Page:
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The Daily Tar Heel

A stake in the conversation: Administrators should be allowed to protest misguided legislation

UNC administrators are prohibited from using their offices as platforms from which to promote a specific partisan agenda — as they should be.

However, when politics err so far from their appropriate sphere that educational issues have themselves become political, things get much murkier.

After all, the job of our chancellor is to act in the best interest of the University. By that logic, not only should he be allowed to take a stand against legislation that would harm UNC, he should be required to do so.

When the laws in question are budgetary in nature, this seems straightforward. No one has objected in the past to Chancellor Holden Thorp taking a stand against budget cuts. Though budget cuts are technically a political issue, they are seen primarily as an issue of the University’s well-being — at least from the chancellor’s perspective.

But budget cuts aren’t the only government action that could impact our university. N.C. Amendment One, which will be on the ballot in May, could also be detrimental to the quality of faculty and students who want to come to North Carolina to live, work and learn.
By making the recognition of same-sex partner benefits illegal, the proposed amendment would send a clear message to prospective gay and lesbian staff, faculty and students that they are not welcome here.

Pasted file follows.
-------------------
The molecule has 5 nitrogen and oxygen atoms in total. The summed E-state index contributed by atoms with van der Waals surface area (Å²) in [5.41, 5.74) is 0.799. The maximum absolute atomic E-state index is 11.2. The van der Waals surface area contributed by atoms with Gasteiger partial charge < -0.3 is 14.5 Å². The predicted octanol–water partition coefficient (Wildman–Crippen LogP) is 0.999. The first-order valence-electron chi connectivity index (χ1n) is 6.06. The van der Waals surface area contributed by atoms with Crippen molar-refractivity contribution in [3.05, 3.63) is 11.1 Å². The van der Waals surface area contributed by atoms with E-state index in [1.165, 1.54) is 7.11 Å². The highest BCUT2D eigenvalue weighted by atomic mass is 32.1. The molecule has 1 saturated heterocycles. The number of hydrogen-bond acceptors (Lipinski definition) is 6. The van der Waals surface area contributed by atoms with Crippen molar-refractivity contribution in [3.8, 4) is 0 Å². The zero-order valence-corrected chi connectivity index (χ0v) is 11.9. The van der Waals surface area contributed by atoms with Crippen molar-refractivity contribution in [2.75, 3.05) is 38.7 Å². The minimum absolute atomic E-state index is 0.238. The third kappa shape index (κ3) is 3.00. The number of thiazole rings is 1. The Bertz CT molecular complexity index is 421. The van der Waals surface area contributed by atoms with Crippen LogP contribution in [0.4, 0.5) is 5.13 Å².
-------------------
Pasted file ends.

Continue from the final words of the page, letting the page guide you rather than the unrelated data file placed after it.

Though UNC does not yet grant partner benefits to LGBT couples, Amendment One would make it impossible for the University to ever do so in the future (without a repeal of the amendment).

Given our struggles to retain and draw faculty from other universities, we at UNC should be doing everything we can to foster an inclusive, welcoming climate at this university.

Unfortunately, the goals of the Republican-controlled N.C. state legislature seem to be at odds with the success of our university — yet again.

Since Amendment One would hurt UNC’s ability to compete with our peers in other, more progressive states, Thorp was absolutely correct to speak out against it, though he did so as an individual, not in his official capacity as chancellor. We only wish he had been able to take a stronger stance.

As commendable as efforts to limit partisan influence are, the business of running public institutions is a fundamentally political one; UNC’s budget depends directly on the whims of elected legislators.

If the University’s well-being is going to be a casualty of misguided legislation, then all our stakeholders, including our administrators, should be involved in the conversation.

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